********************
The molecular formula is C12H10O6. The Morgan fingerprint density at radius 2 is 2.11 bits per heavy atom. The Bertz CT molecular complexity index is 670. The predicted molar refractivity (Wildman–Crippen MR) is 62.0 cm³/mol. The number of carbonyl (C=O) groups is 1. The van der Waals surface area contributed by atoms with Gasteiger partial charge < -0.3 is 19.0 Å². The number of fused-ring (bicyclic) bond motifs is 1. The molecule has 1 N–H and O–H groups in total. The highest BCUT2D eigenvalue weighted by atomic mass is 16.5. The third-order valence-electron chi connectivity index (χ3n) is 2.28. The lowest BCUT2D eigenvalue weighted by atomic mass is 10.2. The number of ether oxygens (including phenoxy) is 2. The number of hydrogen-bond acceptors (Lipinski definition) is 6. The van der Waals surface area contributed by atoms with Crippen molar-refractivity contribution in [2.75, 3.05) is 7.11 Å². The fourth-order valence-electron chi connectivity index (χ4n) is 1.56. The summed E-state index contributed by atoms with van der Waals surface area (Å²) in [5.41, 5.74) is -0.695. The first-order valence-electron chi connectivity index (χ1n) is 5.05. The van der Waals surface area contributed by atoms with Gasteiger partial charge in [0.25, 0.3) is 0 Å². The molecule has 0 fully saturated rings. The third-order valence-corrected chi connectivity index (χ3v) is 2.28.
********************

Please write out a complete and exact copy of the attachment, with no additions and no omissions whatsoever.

The molecular formula is C12H10O6. The Morgan fingerprint density at radius 2 is 2.11 bits per heavy atom. The Bertz CT molecular complexity index is 670. The predicted molar refractivity (Wildman–Crippen MR) is 62.0 cm³/mol. The number of carbonyl (C=O) groups is 1. The van der Waals surface area contributed by atoms with Gasteiger partial charge < -0.3 is 19.0 Å². The number of fused-ring (bicyclic) bond motifs is 1. The molecule has 1 N–H and O–H groups in total. The highest BCUT2D eigenvalue weighted by atomic mass is 16.5. The third-order valence-electron chi connectivity index (χ3n) is 2.28. The lowest BCUT2D eigenvalue weighted by atomic mass is 10.2. The number of ether oxygens (including phenoxy) is 2. The number of hydrogen-bond acceptors (Lipinski definition) is 6. The van der Waals surface area contributed by atoms with Crippen molar-refractivity contribution in [2.75, 3.05) is 7.11 Å². The fourth-order valence-electron chi connectivity index (χ4n) is 1.56. The summed E-state index contributed by atoms with van der Waals surface area (Å²) in [5.41, 5.74) is -0.695. The first-order valence-electron chi connectivity index (χ1n) is 5.05. The van der Waals surface area contributed by atoms with Gasteiger partial charge in [0.25, 0.3) is 0 Å². The molecule has 0 fully saturated rings. The third-order valence-corrected chi connectivity index (χ3v) is 2.28.